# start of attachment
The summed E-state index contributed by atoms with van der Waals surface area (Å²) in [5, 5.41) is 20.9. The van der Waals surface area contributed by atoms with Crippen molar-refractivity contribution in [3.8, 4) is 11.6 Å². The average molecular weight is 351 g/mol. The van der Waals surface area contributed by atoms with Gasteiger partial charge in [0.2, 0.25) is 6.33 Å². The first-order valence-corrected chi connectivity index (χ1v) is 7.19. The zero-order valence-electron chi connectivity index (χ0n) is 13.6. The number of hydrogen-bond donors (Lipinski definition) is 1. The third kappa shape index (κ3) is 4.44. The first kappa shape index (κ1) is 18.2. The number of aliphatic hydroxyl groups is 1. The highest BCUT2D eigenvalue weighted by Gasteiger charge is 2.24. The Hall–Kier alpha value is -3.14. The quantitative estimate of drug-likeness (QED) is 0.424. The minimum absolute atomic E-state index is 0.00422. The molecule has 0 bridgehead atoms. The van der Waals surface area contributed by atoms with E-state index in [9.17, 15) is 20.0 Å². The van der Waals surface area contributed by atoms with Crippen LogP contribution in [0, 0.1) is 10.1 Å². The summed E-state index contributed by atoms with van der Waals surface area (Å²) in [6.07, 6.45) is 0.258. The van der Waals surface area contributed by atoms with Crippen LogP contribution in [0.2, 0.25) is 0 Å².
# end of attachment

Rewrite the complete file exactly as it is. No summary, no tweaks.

The summed E-state index contributed by atoms with van der Waals surface area (Å²) in [5, 5.41) is 20.9. The van der Waals surface area contributed by atoms with Crippen molar-refractivity contribution in [3.8, 4) is 11.6 Å². The average molecular weight is 351 g/mol. The van der Waals surface area contributed by atoms with Gasteiger partial charge in [0.2, 0.25) is 6.33 Å². The first-order valence-corrected chi connectivity index (χ1v) is 7.19. The zero-order valence-electron chi connectivity index (χ0n) is 13.6. The number of hydrogen-bond donors (Lipinski definition) is 1. The third kappa shape index (κ3) is 4.44. The first kappa shape index (κ1) is 18.2. The number of aliphatic hydroxyl groups is 1. The highest BCUT2D eigenvalue weighted by Gasteiger charge is 2.24. The Hall–Kier alpha value is -3.14. The quantitative estimate of drug-likeness (QED) is 0.424. The minimum absolute atomic E-state index is 0.00422. The molecule has 0 bridgehead atoms. The van der Waals surface area contributed by atoms with E-state index in [9.17, 15) is 20.0 Å². The van der Waals surface area contributed by atoms with Crippen LogP contribution in [0, 0.1) is 10.1 Å². The summed E-state index contributed by atoms with van der Waals surface area (Å²) in [6.07, 6.45) is 0.258. The van der Waals surface area contributed by atoms with Crippen LogP contribution in [0.2, 0.25) is 0 Å².